ARUN GOEL—New Election Commissioner

Arun Goel, a formerly employed secretary in the Ministry of Heavy Industries, has been chosen to serve as the election commissioner.

Election Commission of India (ECI)

  • The Indian Constitution created the ECI as a constitutional body to oversee and manage elections in the nation.
  • The ability to oversee, direct, and control elections is provided by Article 324 of the Constitution.
  • The organisation oversees elections for the Lok Sabha, Rajya Sabha, state legislative assemblies, state legislative councils, and the presidential and vice presidential positions in the nation.
  • The Election Commission is a body that serves both the Central government and the state governments, making it an all-India entity.
  • Article 324 of the Constitution grants the Election Commission authority to carry out its duties, and as a result, the Representation of the People Act was passed.


  • When the ECI was first founded in 1950, there was just one Chief Election Commissioner.
  • During the 1989 General Election, two new Commissioners were first appointed to the board; however, their terms were very brief, ending on January 1, 1990.
  • Deputy Election Commissioners, who are often IAS officers, support the Election Commissioners.
  • Directors General, Principal Secretaries, Secretaries, and Under Secretaries are also there to help.
  • The Chief Electoral Officer of the State, an IAS officer with the rank of Principal Secretary, assists the Election Commission at the state level.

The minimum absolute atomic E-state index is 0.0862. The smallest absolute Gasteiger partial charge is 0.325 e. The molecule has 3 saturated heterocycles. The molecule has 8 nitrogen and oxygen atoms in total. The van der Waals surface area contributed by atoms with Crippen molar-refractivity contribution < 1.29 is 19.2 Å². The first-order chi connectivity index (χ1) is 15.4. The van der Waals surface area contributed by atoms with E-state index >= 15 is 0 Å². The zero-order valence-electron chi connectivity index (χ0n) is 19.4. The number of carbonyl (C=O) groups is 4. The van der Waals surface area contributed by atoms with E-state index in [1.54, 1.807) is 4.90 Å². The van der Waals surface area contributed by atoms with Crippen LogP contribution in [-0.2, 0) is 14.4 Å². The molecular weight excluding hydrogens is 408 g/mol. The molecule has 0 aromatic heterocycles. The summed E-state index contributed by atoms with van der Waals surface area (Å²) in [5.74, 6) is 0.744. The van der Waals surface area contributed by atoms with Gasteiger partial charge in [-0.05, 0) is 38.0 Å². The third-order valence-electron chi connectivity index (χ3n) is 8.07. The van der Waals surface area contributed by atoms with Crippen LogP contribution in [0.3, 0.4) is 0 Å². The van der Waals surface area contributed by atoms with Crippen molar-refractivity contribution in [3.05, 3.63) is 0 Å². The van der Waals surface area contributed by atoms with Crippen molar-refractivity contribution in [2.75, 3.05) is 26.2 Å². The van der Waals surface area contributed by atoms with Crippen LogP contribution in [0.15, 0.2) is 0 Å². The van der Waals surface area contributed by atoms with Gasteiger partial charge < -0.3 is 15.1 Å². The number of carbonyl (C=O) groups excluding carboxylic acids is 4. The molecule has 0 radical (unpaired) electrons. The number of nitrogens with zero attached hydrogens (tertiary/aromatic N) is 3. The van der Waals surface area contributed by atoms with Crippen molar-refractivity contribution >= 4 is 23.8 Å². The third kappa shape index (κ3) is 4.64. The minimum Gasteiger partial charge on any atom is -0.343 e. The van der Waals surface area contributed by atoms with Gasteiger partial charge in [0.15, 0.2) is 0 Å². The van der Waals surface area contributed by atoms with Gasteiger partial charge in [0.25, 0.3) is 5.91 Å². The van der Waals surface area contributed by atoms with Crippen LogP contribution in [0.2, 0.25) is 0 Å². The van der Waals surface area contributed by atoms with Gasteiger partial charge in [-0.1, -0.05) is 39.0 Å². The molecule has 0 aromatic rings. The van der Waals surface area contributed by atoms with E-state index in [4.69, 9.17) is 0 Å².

• The District Magistrates, who also serve as District Election Officers, Electoral Registration Officers, and Returning Officers oversee elections at the district and constituency levels.


  • The Indian Constitution does not specify the term limits for election commissioners.
  • The duration of service is set forth by the Election Commission Conduct of Service Act, 1991.
  • From the day they take office, the Chief Election Commissioner or an Election Commissioner must occupy office for a term of six years, or until they reach the age of 65, whichever comes first.

Significance of ECI for India

  • Election administration: Since 1952, the ECI has effectively handled both national and state elections.
  • However, the Commission has started to take a more active role recently to guarantee that there is greater public participation.
  • Political parties are being held to a strict code of conduct after being threatened with de-recognition if they fail to uphold internal party democracy.
  • Upholds the Constitution’s objectives of equality, equity, impartiality, and independence as well as the rule of law in supervising, directing, and controlling election governance.
  • Elections are held in a free and fair manner, upholding the greatest standards of professionalism, independence, accountability, and transparency.

Concerns with ECI

  • Compositional flaws: The Constitution doesn’t specify the requirements for EC members. After they retire or resign, they are not prohibited from receiving new assignments.
  • No tenure security: The constitution does not provide tenure security for election commissioners.
  • Partisan role: As instances of violations of the Model Code of Conduct during the 2019 general elections have increased, the EC has been under scrutiny like never before.
  • Political favor: The opposition claimed that by clearing the PM of violating the model code of conduct, the ECI was siding with the ruling party.
  • Incapability: Increasing violence and election fraud brought on by money have led to political criminality, which ECI is powerless to stop.
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